How the US could become ultimate winner of the war in Ukraine
While there can be little doubt that the war in Ukraine has proven disastrous for the two belligerents, it may well be a very good war for the United States — a very good war indeed.
Consider the potential upsides.
First, there can be little doubt that one of the main outcomes of the war will be a greatly diminished – and thus considerably less dangerous – Russia. The Russian military has not only been revealed to be something of a paper tiger, but whatever combat capability it did possess on the eve of the invasion has since been severely degraded. Add to this the economic pain that has been inflicted by Western states and commercial entities since Feb. 24, and it becomes clear that Russia has been weakened by the war to the point where it will likely be at least a generation before it tries anything like this “special military operation” again. And that is a very good outcome for the United States indeed.
A second likely outcome of the war will be greater European strategic autonomy. A renewed sense of shared threat has prompted a revitalization of European NATO and, perhaps even more consequentially, reignited a conversation about the need for Europe to develop its own independent strategic personality. Should this conversation gain traction and begin to produce concrete policy outcomes – and there is every reason to believe it will – then the medium-term future is likely to be one in which the Europeans assume most (perhaps all) of the burden for European defense. It will also be one in which the Europeans play a more independent and consequential role on the global geopolitical stage.
The net effect of these two outcomes will be not only a more stable balance of power in Europe, but a Europe that is able to help maintain stability from the Arctic to the Indo-Pacific. To the extent that such a development would both free up U.S. resources and create a more capable strategic partner, it would enhance Washington’s ability to balance threats beyond Europe — especially in the Western Pacific, where an increasingly assertive China threatens regional stability. And that would be a very good outcome for the United States indeed.
A third likely outcome of the Russian invasion of Ukraine will be that Taiwan will once again take its own security – and the threat to that security posed by its neighbor on the mainland – seriously. If nothing else, images of a regional great power – one with irredentist claims, a delusional sense of history and an exaggerated sense of its own vulnerability – launching a massive invasion of a peaceful neighbor is likely to convince Taiwan’s leaders that they must do everything in their power to avoid a similar fate.
Serious rearmament is already in the cards, to the point where the image of a near-future Taiwan as a military “porcupine,” spikes bristling in defiance of all possible foes (but really, mainland China), is now ubiquitous. Couple this with a renewed sense of danger and seriousness of purpose in Japan and other Indo-Pacific states, and a picture comes into focus of a powerful counter-balancing coalition forming to check China’s regional ambitions. To the extent that this both stabilizes the balance of power in the region and does so without drawing disproportionately on American resources, this would be a very good outcome for the United States indeed.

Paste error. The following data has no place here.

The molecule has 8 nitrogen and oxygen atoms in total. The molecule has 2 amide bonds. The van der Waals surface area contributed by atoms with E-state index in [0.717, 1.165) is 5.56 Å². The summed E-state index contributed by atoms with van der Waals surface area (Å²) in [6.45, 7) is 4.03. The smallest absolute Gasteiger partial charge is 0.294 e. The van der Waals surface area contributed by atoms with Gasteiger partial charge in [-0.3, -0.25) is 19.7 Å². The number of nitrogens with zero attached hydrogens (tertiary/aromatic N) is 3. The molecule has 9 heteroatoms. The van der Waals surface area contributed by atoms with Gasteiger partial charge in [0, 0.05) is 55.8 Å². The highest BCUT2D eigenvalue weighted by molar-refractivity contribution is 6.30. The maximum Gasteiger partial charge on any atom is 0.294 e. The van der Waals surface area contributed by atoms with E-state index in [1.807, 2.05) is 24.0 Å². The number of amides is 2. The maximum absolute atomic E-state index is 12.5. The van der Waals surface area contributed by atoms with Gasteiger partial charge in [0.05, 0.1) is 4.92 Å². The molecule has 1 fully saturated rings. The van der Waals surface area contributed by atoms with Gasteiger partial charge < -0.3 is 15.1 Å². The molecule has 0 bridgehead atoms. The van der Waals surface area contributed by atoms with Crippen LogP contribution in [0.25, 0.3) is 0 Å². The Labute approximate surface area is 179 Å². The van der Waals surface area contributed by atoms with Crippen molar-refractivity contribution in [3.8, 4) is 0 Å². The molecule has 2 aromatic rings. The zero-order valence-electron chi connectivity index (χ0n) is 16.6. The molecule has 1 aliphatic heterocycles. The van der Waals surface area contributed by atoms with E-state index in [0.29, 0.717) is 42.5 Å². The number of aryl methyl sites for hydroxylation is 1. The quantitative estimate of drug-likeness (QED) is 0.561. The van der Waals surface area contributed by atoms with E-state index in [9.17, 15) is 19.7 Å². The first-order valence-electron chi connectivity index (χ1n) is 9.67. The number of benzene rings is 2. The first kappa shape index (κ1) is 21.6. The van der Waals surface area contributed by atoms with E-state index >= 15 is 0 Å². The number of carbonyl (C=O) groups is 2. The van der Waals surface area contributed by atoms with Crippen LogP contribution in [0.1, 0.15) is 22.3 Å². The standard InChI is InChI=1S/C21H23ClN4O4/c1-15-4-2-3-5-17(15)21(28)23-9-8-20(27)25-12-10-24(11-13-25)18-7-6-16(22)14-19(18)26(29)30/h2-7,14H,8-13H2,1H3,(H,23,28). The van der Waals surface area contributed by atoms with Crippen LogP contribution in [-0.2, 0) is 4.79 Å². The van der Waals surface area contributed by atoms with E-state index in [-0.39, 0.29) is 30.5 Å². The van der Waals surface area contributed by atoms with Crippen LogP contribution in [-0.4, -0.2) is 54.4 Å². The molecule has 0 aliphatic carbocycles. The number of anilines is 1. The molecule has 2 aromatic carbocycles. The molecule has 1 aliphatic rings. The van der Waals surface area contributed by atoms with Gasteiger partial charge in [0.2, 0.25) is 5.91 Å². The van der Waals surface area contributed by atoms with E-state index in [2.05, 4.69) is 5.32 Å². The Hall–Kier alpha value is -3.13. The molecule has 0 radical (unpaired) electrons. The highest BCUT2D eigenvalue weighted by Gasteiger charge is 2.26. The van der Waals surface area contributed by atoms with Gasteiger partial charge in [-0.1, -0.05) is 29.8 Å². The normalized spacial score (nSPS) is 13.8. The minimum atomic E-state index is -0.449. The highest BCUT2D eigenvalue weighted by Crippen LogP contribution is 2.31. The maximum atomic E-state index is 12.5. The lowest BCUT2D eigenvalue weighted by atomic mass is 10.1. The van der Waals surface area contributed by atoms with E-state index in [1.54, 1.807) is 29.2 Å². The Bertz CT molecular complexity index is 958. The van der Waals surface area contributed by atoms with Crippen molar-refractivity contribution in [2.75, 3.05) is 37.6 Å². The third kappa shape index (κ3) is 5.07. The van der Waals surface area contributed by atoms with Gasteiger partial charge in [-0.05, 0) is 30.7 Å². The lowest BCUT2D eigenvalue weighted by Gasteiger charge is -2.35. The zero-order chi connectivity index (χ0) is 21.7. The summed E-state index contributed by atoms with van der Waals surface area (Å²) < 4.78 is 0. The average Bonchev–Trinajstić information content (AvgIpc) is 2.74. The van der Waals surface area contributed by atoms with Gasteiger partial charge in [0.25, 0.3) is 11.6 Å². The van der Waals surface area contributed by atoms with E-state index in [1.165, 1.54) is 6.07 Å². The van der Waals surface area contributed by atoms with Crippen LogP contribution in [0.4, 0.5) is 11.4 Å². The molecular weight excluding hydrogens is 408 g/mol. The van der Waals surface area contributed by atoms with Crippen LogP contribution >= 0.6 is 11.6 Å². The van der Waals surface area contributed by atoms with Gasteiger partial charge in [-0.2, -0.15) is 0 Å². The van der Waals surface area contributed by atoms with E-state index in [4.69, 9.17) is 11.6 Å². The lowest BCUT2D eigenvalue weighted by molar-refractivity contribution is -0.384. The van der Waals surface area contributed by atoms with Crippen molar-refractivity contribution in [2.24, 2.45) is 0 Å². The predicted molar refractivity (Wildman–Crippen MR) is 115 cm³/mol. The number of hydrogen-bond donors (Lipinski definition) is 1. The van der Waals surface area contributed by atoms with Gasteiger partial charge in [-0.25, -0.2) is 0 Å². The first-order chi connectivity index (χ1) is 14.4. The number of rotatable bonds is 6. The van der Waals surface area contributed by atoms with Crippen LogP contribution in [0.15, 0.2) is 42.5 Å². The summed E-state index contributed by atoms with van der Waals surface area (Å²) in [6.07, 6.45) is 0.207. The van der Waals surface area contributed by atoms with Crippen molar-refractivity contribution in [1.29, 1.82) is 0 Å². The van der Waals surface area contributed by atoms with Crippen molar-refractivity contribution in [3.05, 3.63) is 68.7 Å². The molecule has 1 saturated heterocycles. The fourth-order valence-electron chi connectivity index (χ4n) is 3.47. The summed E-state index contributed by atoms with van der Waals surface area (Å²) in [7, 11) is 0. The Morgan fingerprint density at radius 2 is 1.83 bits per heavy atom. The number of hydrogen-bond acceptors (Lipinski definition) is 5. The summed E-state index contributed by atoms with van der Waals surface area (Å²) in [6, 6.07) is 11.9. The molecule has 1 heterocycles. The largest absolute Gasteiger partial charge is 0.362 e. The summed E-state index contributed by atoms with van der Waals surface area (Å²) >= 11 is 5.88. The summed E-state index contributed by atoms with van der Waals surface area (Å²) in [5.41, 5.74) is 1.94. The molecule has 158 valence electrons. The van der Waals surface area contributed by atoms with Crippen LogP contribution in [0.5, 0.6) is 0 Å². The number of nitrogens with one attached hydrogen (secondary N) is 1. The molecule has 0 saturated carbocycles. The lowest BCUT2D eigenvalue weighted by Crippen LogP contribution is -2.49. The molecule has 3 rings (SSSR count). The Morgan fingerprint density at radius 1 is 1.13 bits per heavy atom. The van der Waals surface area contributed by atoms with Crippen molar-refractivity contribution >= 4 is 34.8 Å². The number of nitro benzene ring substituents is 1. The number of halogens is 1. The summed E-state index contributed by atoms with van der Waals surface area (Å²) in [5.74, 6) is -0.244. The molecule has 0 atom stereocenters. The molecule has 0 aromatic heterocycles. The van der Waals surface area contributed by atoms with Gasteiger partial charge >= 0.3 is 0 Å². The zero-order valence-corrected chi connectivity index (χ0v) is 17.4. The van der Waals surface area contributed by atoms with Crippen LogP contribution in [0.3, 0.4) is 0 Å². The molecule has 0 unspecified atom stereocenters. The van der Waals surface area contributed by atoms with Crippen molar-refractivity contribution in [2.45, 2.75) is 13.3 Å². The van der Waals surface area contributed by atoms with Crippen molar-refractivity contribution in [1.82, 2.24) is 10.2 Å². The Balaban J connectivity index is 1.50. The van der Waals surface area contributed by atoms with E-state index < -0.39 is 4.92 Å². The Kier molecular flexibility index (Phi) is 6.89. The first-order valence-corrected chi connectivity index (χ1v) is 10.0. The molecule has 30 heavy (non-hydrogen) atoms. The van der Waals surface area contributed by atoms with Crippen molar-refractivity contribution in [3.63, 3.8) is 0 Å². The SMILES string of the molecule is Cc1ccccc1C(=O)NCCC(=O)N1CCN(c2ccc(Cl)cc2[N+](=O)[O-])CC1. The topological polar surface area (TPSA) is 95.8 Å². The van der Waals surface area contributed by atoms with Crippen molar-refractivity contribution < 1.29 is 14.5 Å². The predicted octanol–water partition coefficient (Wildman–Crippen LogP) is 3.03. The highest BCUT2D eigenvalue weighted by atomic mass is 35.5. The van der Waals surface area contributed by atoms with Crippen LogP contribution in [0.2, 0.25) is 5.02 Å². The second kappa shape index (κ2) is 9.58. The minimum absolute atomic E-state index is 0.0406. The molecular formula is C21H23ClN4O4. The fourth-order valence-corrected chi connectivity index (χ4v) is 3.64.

Fourth, Russia’s failed invasion of Ukraine may well reinforce stability in the Western Pacific as it teaches the hard lesson that defense is dominant on the contemporary battlefield — at least if that defense is conducted by highly motivated and appropriately equipped forces enjoying certain geographic advantages. Just as foreknowledge of the effectiveness and lethality of Ukraine’s form of defensive warfighting would almost certainly have dissuaded Russia from invading it western neighbor, the foreknowledge that Taiwan will soon have similar defensive capabilities (not to mention the geographic advantage of a 100-mile-wide moat) will almost certainly temper China’s revanchist ambitions. Once again, to the extent that this stabilizes a regional balance of power that favors American interests, this would be a very good outcome for the United States indeed.
Things could still go pear-shaped, of course. Kyiv, caught up in the flush of battlefield success and egged on by intemperate European and American politicians, could foolishly pursue the maximalist goal of ejecting Russia from all of Ukraine’s national territory, including Crimea and the breakaway republics of Donetsk and Luhansk, leading inevitably to prolonged conflict and the prospect of escalation.
Similarly, Washington could heed the unsound counsel of maximalist voices in the United States and put U.S. boots on the ground, support the maximalist aim of ejecting Russia from all of Ukraine or insist on imposing overly harsh or punitive terms on a defeated and humiliated Russia. And Russian President Vladimir Putin might decide to roll the dice – say by using a low-yield nuclear weapon – in the hope of salvaging an increasingly dire situation. In any of these ways, and many more, things could yet go disastrously wrong.
But, if Washington plays its cards just right – and if Kyiv is realistic, if Moscow remains rational and if the goddess Fortuna smiles on us – then the war will produce stable balances of power in at least two of regions of crucial importance to Washington.
And that would make it a very good war indeed — at least for the United States.
Andrew Latham is a professor of international relations at Macalester College in Saint Paul, Minn., and a non-resident fellow at Defense Priorities in Washington, D.C. Follow him on Twitter @aalatham.
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